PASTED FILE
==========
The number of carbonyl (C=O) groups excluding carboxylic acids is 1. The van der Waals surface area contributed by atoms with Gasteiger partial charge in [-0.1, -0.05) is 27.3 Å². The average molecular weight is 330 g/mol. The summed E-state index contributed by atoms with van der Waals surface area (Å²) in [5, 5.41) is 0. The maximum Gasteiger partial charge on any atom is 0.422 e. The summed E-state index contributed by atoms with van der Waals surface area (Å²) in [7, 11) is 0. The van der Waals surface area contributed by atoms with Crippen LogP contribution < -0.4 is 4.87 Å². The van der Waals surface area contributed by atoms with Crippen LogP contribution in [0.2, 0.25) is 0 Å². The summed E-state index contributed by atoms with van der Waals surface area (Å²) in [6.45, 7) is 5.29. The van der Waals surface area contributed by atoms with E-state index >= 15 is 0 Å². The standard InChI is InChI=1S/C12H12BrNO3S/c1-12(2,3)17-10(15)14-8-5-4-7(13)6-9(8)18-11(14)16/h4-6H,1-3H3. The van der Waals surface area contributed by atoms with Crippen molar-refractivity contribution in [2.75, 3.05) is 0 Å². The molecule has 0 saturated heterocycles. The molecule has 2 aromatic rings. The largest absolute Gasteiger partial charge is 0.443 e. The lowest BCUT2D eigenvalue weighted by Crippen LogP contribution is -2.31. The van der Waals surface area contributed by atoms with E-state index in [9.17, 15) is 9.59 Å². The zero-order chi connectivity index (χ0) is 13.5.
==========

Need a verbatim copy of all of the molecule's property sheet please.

The number of carbonyl (C=O) groups excluding carboxylic acids is 1. The van der Waals surface area contributed by atoms with Gasteiger partial charge in [-0.1, -0.05) is 27.3 Å². The average molecular weight is 330 g/mol. The summed E-state index contributed by atoms with van der Waals surface area (Å²) in [5, 5.41) is 0. The maximum Gasteiger partial charge on any atom is 0.422 e. The summed E-state index contributed by atoms with van der Waals surface area (Å²) in [7, 11) is 0. The van der Waals surface area contributed by atoms with Crippen LogP contribution < -0.4 is 4.87 Å². The van der Waals surface area contributed by atoms with Crippen LogP contribution in [0.2, 0.25) is 0 Å². The summed E-state index contributed by atoms with van der Waals surface area (Å²) in [6.45, 7) is 5.29. The van der Waals surface area contributed by atoms with E-state index >= 15 is 0 Å². The standard InChI is InChI=1S/C12H12BrNO3S/c1-12(2,3)17-10(15)14-8-5-4-7(13)6-9(8)18-11(14)16/h4-6H,1-3H3. The van der Waals surface area contributed by atoms with Crippen molar-refractivity contribution in [2.75, 3.05) is 0 Å². The molecule has 0 saturated heterocycles. The molecule has 2 aromatic rings. The largest absolute Gasteiger partial charge is 0.443 e. The lowest BCUT2D eigenvalue weighted by Crippen LogP contribution is -2.31. The van der Waals surface area contributed by atoms with E-state index in [9.17, 15) is 9.59 Å². The zero-order chi connectivity index (χ0) is 13.5.